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Acrimonious accusations fly as gloves come off in leadership challenge

Councillor Brenda Warrington pictured with Denton MP Andrew Gwynne at the election count in Ashton. Image: Nigel Wood.

As Thursday’s election dust settled, Tameside Council Leader Cllr Brenda Warrington came out fighting, faced with an election battle of her own.

Long-serving Labour councillor Ged Cooney had laid down the challenge just weeks before the election, stating the council needed to change.

It followed claims about long-term disquiet about how the Labour-run council was being led and how in touch it was with local matters.

It also followed Cllr Warrington’s controversial full council ‘bulldozer’ comment in relation to the Godley Green development directed at the Conservative opposition - when she stated she would be the first on the bulldozer to start digging to build the new homes - and would ‘drive it down their throats’.

Having remained quiet in the run-up to the election, Cllr Warrington responded on Monday that she would be fighting the leadership challenge, no doubt buoyed by the Labour Party’s local election successes.

She pulled no punches, however, as she made a number of astonishing and personal claims.

She states: “I am at a loss to understand why Cllr Cooney did not, at any stage, privately communicate his ambition to take over responsibility as Leader of Tameside MBC. Since he has chosen to conduct his challenge very publicly through the media, I have no option but to do likewise, but I would have preferred to conduct the business of the Tameside Labour Party in a more private environment.

“Ged Cooney has been my right hand ever since he persuaded me to stand as Leader, four and a half years ago following the sad death of Cllr Kieran Quinn, I had always thought we could trust each other... 

“Whilst I accept the right of any elected Labour councillor to mount a leadership challenge, I did not expect the degree of pressure exerted by several people, to try to force me to withdraw; it has been a very unpleasant experience. 

“Having said that, I would have preferred the pressure to have been confined to me and I am sad to know that others have also been subjected to intense pressure to secure support for Cllr Cooney.

“A very public example of this, referred to by Cllr Cooney in his comments to the media, is (Audenshaw councillor) Oliver Ryan, who, following a phone call from a senior prominent Labour Party MP in Tameside, was forced to switch support away from me for fear of his future political ambition being destroyed if he refused. This led to a letter from Oliver written to Cllr Cooney being widely circulated and publicised during the critical pre-election period. I won’t deny that this hurt and upset me, and probably damaged the party too.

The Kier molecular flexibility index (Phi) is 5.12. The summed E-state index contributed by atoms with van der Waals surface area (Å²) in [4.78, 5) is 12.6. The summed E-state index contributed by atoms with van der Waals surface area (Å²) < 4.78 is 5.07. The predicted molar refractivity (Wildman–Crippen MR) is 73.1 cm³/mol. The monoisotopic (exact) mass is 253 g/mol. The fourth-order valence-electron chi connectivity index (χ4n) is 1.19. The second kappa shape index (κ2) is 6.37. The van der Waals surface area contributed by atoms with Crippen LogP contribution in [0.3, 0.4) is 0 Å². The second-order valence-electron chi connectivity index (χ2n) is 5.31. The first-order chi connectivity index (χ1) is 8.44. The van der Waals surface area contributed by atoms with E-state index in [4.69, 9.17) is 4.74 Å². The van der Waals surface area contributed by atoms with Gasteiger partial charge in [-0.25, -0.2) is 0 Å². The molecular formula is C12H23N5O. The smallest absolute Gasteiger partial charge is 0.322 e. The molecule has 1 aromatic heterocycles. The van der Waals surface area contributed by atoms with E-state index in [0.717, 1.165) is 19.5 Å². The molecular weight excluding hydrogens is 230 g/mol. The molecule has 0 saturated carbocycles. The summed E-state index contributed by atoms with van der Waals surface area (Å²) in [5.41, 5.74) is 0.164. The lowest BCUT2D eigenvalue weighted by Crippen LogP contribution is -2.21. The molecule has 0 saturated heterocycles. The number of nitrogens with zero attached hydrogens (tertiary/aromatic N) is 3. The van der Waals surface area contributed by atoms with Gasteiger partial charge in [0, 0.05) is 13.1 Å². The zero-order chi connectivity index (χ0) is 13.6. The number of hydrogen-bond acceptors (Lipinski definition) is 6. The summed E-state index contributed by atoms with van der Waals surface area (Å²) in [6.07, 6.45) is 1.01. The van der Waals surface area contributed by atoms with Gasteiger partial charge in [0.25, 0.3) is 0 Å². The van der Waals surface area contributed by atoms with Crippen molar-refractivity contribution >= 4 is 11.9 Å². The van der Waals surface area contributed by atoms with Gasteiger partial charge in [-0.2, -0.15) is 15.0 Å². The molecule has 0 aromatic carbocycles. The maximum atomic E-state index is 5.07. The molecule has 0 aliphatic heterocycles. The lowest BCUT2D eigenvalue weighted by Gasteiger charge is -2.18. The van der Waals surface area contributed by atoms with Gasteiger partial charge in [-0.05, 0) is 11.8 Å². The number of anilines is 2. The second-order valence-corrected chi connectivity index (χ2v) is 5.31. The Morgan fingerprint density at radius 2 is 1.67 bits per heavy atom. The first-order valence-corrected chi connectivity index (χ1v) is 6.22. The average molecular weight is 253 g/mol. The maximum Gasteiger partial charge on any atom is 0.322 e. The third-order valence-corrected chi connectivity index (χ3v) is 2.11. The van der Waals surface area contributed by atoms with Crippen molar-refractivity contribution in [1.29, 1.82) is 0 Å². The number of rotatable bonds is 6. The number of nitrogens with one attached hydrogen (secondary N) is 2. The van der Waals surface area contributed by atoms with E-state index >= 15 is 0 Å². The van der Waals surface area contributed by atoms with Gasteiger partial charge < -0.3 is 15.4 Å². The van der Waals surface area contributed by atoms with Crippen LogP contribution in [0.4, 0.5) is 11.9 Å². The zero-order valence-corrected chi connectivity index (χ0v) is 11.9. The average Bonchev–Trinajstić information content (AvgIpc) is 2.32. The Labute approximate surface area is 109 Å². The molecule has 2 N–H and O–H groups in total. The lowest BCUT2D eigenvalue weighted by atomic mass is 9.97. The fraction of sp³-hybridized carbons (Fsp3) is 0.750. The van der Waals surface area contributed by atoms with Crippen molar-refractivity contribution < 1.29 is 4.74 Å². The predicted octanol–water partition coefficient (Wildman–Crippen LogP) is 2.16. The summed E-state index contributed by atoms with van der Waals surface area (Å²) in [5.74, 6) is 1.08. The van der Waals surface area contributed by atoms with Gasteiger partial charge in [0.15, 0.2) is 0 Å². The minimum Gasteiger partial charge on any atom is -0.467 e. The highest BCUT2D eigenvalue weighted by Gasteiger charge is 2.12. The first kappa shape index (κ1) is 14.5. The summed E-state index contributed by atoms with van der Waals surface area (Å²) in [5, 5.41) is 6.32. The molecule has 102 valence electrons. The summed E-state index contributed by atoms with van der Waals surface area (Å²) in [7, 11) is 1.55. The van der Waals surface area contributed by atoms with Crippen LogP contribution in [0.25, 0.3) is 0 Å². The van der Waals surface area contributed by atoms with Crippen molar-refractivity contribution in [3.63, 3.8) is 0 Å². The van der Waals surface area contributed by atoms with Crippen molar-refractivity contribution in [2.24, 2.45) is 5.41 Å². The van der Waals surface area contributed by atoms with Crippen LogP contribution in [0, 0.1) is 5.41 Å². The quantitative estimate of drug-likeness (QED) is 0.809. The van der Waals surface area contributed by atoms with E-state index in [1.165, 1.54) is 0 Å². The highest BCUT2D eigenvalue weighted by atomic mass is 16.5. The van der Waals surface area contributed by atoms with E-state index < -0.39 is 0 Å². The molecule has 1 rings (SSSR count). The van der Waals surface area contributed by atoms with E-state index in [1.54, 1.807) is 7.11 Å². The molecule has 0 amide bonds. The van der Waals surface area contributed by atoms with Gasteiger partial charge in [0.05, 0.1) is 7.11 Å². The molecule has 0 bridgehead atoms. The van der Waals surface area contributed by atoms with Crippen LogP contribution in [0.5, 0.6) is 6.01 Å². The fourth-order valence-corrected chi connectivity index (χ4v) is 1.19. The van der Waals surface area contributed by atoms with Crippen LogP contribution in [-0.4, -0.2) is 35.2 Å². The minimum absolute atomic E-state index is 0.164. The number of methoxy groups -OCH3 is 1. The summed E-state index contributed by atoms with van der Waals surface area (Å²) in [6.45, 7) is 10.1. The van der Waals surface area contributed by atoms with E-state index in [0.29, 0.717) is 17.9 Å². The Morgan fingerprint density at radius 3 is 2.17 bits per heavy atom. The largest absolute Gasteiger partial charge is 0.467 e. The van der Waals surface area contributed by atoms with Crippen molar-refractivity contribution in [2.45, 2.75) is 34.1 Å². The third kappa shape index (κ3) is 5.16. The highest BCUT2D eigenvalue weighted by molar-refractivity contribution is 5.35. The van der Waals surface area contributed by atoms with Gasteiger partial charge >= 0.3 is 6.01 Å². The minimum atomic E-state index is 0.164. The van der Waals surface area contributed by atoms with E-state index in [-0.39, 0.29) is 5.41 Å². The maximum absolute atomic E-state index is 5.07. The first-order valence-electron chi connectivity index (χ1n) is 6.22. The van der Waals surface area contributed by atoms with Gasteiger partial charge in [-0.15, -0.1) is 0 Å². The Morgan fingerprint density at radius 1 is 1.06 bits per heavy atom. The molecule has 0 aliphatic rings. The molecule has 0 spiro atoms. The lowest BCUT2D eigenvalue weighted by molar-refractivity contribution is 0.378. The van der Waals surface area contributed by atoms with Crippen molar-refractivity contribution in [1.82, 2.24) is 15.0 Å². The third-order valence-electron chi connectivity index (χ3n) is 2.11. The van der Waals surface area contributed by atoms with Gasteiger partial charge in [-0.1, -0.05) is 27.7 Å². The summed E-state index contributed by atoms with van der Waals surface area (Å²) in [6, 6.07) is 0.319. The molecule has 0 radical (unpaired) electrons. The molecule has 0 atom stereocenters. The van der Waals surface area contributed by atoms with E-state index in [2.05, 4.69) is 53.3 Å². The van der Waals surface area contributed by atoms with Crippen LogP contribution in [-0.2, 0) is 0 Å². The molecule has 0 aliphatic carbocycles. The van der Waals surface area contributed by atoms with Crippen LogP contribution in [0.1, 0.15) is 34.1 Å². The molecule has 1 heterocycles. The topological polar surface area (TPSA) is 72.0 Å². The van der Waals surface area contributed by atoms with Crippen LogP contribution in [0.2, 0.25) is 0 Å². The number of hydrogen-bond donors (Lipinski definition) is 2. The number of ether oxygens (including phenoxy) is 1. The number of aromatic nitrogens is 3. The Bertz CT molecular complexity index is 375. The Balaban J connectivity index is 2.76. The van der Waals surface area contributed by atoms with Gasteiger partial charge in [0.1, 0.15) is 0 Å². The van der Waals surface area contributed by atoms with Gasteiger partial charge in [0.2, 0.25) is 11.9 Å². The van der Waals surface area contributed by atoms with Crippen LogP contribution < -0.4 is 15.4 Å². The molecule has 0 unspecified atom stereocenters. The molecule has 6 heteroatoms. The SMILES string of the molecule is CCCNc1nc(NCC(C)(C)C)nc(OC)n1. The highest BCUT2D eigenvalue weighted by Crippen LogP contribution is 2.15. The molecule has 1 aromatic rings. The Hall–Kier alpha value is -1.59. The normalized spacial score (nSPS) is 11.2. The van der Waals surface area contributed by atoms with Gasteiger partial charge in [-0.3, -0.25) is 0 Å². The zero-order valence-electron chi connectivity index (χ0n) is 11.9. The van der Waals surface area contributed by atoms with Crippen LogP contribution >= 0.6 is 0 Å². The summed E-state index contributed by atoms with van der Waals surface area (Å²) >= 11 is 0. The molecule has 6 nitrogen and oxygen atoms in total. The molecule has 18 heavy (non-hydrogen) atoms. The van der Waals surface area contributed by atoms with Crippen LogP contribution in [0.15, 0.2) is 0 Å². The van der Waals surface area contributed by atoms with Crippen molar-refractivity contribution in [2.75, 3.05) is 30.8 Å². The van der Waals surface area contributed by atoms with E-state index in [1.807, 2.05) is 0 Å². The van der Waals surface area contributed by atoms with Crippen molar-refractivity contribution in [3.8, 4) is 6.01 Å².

“As I have said previously, I have chosen to make no comment until after the conclusion of the local elections. I believe that is the right, proper and honourable thing to have done by anyone seeking to lead Tameside Labour. Our party and the fortunes of our elected candidates must always come first, rather than personal ambition. I’m only sorry that Cllr Cooney failed so badly in this respect.

“Now that the local elections are concluded I feel able to make it very clear that I refuse to be bullied, harassed, or intimidated by anyone for any reason, despite the attempts made.

“Since I was elected as Leader, four and a half years ago, I have successfully led Tameside through numerous major, unprecedented challenges starting almost immediately with the collapse of Carillion and consequent impact of financial and economic impacts; ongoing austerity; increased demand for adult and children’s services; and much, much more, as well as initiating an ambitious growth agenda. Then, for the past two years we have had to deal with the many impacts of the pandemic which, for much of that time, totally absorbed our time and energy in order to support the people of Tameside whatever their age or circumstance.

“I regret that this hostile challenge to my leadership has created a huge division within the Tameside Labour Group and whatever the outcome it will be necessary for this to be resolved.

“Following the local elections last week, the Labour Party remains the largest political group in Tameside with 48 councillors, maintaining control of the council. The primary focus of the ruling political group is to lead the council and make decisions which support residents and the economy and are in the best interests of the borough. Personal ambition should never detract from this principle.

“The challenges for Tameside in the future are considerable - what is important is stability so that confidence in the administration is maintained. That is my sole focus.

“The ultimate decision as to who will lead Tameside Labour and Tameside Council now rests with the 48 members of the Tameside Labour Group.”

That decision will come at the local party’s AGM on Sunday.

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